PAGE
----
“It’s gotten better. But people are attacking us all the time.” For organizations fortunate enough to have a SOC or dedicated team in place, threat detection is easier to manage. But for smaller teams, it’s difficult to find time to sift through the noise to tell a true incident from a false alarm.
“You have to try to remove complexity from a complex situation as much as you can,” Brad explains. This means applying simple classification of threats as minor, major and catastrophic. It also means prioritizing defense of the “Crown jewels.” These include your servers, the infrastructure, and the critical data environment. Automation and machine learning help your team distinguish real incidents from mere events.
“I always tell folks, ‘it’s okay to ask for help.’” As Brad says, when it comes to building your IR plan, limited resources often mean limited capabilities. It’s important to recognize what you can handle and where you need help from third-party experts.
Retaining a third-party provider will help you build your IR playbook with expert help. Then, you’ll reinforce it through regular audits, tabletop, and penetration testing. Third parties can also assist you with selecting and integrating network security monitoring (NSM) and security information and event management (SIEM) tools.
When an incident occurs, a third-party will help with triage, forensics and onsite coordination. This ensures your organization gets back to business as usual as fast as possible without sidelining your in-house resources. Many cyber insurance providers also have in-house IR teams or contract them through other third parties. Often regulators include incident response measures as a component of audit compliance.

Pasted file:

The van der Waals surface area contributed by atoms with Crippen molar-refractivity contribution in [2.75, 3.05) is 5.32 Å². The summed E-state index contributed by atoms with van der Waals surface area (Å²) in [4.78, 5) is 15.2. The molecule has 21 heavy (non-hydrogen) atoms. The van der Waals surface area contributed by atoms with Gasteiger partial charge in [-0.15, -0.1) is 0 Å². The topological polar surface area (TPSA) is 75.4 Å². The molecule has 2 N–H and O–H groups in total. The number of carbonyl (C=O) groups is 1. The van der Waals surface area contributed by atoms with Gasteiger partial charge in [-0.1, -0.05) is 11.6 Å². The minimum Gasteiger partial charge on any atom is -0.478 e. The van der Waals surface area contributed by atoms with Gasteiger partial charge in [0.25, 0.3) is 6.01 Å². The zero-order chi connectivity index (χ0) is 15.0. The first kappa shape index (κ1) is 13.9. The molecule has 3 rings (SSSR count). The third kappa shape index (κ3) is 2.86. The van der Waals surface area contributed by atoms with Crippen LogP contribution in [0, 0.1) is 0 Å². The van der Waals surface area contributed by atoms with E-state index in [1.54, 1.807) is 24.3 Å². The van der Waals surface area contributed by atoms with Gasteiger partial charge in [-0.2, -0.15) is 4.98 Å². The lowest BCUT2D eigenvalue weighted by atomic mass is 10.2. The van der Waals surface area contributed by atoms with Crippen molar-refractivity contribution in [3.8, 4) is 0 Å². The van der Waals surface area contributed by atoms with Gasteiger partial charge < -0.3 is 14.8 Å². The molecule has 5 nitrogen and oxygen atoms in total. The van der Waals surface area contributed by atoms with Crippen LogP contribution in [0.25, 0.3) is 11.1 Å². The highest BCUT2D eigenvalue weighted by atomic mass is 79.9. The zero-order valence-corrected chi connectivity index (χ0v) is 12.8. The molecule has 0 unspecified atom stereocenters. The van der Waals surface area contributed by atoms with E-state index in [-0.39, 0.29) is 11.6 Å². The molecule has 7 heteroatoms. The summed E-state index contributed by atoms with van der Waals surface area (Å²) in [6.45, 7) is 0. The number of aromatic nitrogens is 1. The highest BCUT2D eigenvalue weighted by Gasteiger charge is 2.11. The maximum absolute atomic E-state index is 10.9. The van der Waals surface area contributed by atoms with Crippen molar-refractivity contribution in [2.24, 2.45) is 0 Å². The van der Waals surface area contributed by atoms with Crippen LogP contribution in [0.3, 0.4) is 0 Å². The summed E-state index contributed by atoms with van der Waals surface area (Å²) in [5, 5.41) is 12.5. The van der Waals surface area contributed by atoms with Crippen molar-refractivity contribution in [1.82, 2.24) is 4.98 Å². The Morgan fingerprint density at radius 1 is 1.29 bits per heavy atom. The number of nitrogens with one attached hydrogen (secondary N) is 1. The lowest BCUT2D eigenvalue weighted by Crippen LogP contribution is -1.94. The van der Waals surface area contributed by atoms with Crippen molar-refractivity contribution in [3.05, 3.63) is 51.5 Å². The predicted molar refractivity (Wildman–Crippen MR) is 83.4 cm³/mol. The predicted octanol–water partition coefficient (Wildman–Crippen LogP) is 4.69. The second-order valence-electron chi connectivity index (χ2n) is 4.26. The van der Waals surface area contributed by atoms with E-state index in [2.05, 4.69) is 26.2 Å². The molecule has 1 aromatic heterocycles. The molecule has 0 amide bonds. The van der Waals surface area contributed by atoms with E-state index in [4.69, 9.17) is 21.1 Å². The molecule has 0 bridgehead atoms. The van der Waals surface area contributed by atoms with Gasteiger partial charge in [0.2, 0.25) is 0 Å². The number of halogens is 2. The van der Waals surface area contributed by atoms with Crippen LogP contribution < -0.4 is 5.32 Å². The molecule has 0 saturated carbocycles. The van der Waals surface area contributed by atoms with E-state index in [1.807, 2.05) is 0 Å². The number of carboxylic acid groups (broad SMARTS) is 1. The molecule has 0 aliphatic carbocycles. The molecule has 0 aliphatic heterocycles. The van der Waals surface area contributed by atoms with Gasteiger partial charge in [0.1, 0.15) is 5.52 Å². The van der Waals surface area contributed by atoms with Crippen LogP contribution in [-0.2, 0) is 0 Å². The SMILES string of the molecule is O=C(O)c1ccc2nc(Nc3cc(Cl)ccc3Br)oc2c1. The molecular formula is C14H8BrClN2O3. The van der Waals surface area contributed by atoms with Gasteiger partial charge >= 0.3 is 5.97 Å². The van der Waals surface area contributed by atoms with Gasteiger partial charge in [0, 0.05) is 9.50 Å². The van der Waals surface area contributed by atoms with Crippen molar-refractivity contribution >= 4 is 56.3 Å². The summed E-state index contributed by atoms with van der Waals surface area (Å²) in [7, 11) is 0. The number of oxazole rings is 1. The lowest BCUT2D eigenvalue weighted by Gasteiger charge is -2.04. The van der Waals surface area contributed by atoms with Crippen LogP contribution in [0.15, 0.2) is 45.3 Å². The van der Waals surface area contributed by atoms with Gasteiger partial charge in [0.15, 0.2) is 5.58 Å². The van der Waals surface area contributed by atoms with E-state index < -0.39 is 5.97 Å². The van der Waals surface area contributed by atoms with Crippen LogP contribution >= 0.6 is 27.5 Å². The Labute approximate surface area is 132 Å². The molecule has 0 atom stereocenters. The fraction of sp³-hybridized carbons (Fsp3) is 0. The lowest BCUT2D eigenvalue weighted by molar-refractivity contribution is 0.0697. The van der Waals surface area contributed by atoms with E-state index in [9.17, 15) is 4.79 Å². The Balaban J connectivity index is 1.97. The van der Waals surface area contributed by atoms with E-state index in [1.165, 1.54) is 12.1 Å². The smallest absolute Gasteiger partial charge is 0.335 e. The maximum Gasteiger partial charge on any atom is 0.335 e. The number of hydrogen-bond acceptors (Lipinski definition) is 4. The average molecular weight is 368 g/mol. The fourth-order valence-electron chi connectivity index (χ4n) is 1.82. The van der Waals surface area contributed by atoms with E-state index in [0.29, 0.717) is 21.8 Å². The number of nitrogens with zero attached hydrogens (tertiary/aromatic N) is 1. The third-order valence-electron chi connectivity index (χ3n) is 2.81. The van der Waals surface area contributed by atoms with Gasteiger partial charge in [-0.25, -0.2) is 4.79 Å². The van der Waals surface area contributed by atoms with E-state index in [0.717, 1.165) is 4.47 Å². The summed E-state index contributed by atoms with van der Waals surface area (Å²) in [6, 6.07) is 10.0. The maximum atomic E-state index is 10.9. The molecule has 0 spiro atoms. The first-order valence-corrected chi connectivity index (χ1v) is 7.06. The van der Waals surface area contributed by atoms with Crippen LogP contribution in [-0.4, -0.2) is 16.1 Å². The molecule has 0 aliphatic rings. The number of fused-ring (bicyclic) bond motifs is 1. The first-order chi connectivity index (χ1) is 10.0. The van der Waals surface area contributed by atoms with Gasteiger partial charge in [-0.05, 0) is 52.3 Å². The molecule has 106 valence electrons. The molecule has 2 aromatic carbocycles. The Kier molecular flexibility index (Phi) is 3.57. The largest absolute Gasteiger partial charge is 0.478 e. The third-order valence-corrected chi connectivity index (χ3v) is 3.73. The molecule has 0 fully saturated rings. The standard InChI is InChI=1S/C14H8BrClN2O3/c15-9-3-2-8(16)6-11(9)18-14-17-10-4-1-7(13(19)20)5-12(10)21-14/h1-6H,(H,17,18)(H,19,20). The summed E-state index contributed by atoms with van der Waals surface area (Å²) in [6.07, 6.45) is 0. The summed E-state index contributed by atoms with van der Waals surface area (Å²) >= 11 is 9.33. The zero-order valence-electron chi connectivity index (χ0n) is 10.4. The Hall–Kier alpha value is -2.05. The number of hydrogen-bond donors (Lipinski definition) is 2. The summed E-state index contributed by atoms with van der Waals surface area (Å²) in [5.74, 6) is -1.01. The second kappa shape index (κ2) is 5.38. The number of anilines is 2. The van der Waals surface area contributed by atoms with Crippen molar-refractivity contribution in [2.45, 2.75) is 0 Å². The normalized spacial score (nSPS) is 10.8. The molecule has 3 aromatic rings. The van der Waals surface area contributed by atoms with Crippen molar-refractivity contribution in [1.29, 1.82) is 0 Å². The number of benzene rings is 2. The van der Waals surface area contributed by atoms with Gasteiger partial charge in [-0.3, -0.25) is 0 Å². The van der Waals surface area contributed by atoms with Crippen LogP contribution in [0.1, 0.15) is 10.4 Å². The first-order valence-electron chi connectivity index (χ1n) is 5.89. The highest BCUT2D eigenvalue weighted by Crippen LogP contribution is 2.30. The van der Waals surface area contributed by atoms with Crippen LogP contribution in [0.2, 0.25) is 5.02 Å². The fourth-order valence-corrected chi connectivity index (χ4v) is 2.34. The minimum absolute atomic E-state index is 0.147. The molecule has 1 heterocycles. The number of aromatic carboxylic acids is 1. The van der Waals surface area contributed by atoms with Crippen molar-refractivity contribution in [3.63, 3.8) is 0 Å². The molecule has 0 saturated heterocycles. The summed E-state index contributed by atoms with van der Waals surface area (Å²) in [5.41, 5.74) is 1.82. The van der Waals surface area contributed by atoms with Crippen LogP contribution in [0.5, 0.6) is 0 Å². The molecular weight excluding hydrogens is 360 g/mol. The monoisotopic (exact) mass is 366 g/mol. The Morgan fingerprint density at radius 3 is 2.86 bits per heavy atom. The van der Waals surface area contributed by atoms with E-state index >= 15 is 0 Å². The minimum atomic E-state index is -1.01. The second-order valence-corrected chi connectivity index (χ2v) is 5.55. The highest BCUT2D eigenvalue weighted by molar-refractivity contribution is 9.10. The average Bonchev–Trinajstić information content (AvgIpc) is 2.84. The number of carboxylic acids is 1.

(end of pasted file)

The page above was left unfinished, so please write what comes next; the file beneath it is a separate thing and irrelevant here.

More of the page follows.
Balance is the key to deciding where you need help from the experts. Weigh the potential cost of an incident versus the price of third-party help.
The statistics show you have a high chance of encountering a security incident. Last year, 54% of organizations experienced an attack that succeeded in compromising data or infrastructure.
But as Brad puts it, “if you train how you fight, you’ll fight how you train.” With a thorough, well-rehearsed response plan in place, you’ll be ready when things go wrong.
To recap, the keys to tackling incident response with confidence are:
Have questions about incident response planning or contacting third-party providers? Leave your question in the comments section below or reach out to one of our reps.